The South African National Space Agency (SANSA) has for several years been providing space weather data to the South African National Defence Force (SANDF) so that it gets optimal High Frequency (HF) radio signal performance, and has now released an app that assists it, and other users, make best use of HF frequencies depending on space weather.
SANSA said its software engineers have made the forecasting easier than ever by developing a visual, intuitive tool called Ionospheric Characterisation, Analysis and Prediction (IOCAP). “Before, operators relied on unintuitive tables of raw data – a wall of numbers, so to speak – to make sense of how space weather conditions might affect the way HF signals travel (or propagate),” SANSA said.
“These products are technical, and very hard to read, so people wanted an operational solution,” said SANSA’s Piet van Zyl, responsible for developing the IOCAP tool.
Technical operators who cut their teeth on HF communications are adept at interpreting the “wall of numbers” software, and it is still ideal for research. But younger operators, not as clued up on the underlying science yet, need something visual and intuitive for forecasting. “It’s a formidable thing to study,” said Van Zyl.
“We created a canvas with a dual-map system so that you can zoom right down to street-level,” said van Zyl. The IOCAP tool also makes use of colour-coded charts to help the operator make sense of the numbers.
“Having created a much more immersive environment for users, the IOCAP tool also removes the need to worry about complex settings – the default is intuitive and works well. The developers devised what they call the triangle of prediction, which uses colour to display how useful a prediction may be,” SANSA said.
The IOCAP tool considers the difference between the specifications of radios and antennas used at either end – often many hundreds if not thousands of kilometres away from each other. After the elements on both sides are calculated, the tool gives the best possible frequency at any given time.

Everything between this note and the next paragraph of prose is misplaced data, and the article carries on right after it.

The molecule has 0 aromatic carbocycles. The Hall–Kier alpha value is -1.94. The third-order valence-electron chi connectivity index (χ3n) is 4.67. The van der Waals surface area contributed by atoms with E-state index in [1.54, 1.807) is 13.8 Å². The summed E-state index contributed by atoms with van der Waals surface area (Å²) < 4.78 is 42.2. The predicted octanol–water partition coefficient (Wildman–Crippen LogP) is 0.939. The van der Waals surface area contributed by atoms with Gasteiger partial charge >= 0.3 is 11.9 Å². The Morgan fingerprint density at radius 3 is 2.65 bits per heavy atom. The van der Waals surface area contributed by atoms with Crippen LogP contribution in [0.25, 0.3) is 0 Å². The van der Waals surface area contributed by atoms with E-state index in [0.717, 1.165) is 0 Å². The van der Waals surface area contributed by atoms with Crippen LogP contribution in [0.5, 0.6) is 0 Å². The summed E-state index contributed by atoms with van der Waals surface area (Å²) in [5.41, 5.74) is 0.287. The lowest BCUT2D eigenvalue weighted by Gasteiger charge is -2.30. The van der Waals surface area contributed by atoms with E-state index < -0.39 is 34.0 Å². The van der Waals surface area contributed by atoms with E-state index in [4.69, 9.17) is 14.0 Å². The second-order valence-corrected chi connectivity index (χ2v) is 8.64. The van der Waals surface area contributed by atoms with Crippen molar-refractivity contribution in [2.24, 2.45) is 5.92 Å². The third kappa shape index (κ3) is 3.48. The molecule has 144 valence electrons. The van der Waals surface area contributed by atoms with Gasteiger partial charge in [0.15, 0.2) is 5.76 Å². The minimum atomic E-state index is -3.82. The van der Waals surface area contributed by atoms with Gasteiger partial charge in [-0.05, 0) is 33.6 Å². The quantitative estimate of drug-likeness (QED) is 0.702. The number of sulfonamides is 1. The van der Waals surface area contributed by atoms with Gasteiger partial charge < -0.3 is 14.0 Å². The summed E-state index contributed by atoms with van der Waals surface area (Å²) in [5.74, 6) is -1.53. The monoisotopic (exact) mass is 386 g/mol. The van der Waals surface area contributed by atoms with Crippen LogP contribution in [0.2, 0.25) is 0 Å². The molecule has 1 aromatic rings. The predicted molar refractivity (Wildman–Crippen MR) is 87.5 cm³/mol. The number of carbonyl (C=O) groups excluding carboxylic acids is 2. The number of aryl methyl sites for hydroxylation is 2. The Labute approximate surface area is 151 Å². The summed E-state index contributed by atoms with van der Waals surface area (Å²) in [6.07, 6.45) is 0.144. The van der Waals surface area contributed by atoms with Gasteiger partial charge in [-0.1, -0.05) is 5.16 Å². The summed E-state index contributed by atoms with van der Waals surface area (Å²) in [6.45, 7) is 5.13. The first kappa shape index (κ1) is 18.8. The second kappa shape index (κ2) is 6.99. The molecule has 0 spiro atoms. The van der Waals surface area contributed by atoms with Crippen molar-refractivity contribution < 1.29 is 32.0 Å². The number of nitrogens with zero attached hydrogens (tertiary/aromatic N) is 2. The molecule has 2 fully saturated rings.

The IOCAP tool also helps train new operators on how to make sense of the scientific theories behind the frequency predictions. “They see the science behind it all demonstrated practically in an operational setting in front of them; this makes it an extremely valuable training tool.”
A SANDF colonel said all he needs now is his “radio and this software,” as opposed to the many tables he would need before, said Van Zyl.
Other improvements include being able to make two paired frequency predictions for the two transmitters of a circuit in one step, and predictions for communication with moving receivers such as on a ship or a vehicle.
Van Zyl hopes the tool will be implemented successfully in the SANDF – he said it would be a great example of a modern, convenient, innovative, and proudly South African product.
HF signal propagation is sensitive to the volatile changes in space weather that occur in the ionosphere, so the SANDF needs accurate forecasts of the conditions that might affect usable frequencies for HF communications.
The 11-year solar cycle affects communications. At present there are few sunspots, but these will build to a maximum with more solar activity over the next five to six years. SANSA monitors space weather and gives warning of when solar flares occur – solar flares in the past have damaged satellites and other communications infrastructure.
Although satellite communication use has risen dramatically, HF radios are still widely used by the military and are useful in cases where the cell phone communication infrastructure has been damaged or has been overloaded, such as after natural disasters.